The last 22 km where filled with little angry hills and a brutal on (at least for me) right at the end. Just compare the earlier gravel photo to this one (Steve beside me, Natalie and Alex behind us):
There are cutoffs in SGRAIL100. One hour after the swim, seven hours after the gravel, nine hours in total. We never thought we would get in trouble, but we did. At the end of the gravel we had less than 10 minutes to spare. And I was done.
But I had two hours for a ten km run. I can walk 10 km in two hours I told myself. Natalie and Alex went ahead, Steve and I took a little more time in T2. Eventually I started moving and Steve caught up with me and I couldn’t keep up with him. I was done.
What’s 10 km? Usually nothing (for me)! Throw in a trail run with about 380 meter of elevation, put 300 of those into the first 4 km and it became a real challenge. You walk (yes, there was no running uphill) through gravel, and after every turn there is another, even steeper up, that eats you up from the inside. I had to stop very often, my body just wasn’t having it. Maybe at km two I was passed by a competitor and I was wondering if there were actually more people behind me. I mean, we even so made the cutoff in T2. That moment I thought back to the evening before .. the award for “the slowest” .. “you need to time it right .. and you need to make the 9 hours cutoff” .. maybe that would be me? I am not saying that gave me any extra power, but it gave me enough motivation to not give up and try to finish within the cutoff .. and it was getting close.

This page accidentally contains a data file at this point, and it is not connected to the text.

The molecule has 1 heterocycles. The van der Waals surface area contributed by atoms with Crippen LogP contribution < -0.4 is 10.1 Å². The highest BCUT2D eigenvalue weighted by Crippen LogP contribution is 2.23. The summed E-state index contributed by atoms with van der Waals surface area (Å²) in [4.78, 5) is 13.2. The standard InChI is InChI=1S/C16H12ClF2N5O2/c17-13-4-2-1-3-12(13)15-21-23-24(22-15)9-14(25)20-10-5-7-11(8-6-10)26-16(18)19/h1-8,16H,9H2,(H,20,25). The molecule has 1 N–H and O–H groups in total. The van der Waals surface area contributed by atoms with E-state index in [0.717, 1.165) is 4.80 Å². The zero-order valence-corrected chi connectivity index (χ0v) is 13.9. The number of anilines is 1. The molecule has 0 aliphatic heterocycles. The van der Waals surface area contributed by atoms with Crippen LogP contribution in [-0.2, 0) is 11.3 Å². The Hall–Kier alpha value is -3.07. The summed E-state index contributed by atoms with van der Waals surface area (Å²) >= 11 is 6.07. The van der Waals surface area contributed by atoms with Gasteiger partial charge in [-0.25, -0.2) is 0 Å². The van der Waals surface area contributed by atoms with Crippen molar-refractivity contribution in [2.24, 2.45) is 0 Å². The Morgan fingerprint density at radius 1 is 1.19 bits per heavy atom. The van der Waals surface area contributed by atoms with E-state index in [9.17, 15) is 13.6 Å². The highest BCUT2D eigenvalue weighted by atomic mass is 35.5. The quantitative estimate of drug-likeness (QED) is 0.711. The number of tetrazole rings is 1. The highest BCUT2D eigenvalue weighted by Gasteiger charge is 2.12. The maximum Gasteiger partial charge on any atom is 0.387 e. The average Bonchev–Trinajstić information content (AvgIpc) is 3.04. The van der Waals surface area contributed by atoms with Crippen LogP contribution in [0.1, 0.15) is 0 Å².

After 63 minutes I had reached the top and the aid station at km 4,3. Less than an hour left for 6,2 km. Two more little hills. I actually started running, mostly the downs. After 90 minutes I was sure I’d make it. And I did. After 8:53 hrs I crossed the line in Girona. I sgrailed it 😉
Steve was there to meet me and take the finisher photo. It was a long day, and apart from full Ironman and maybe running through the Grand Canyon this must have been the hardest I have done (so far?).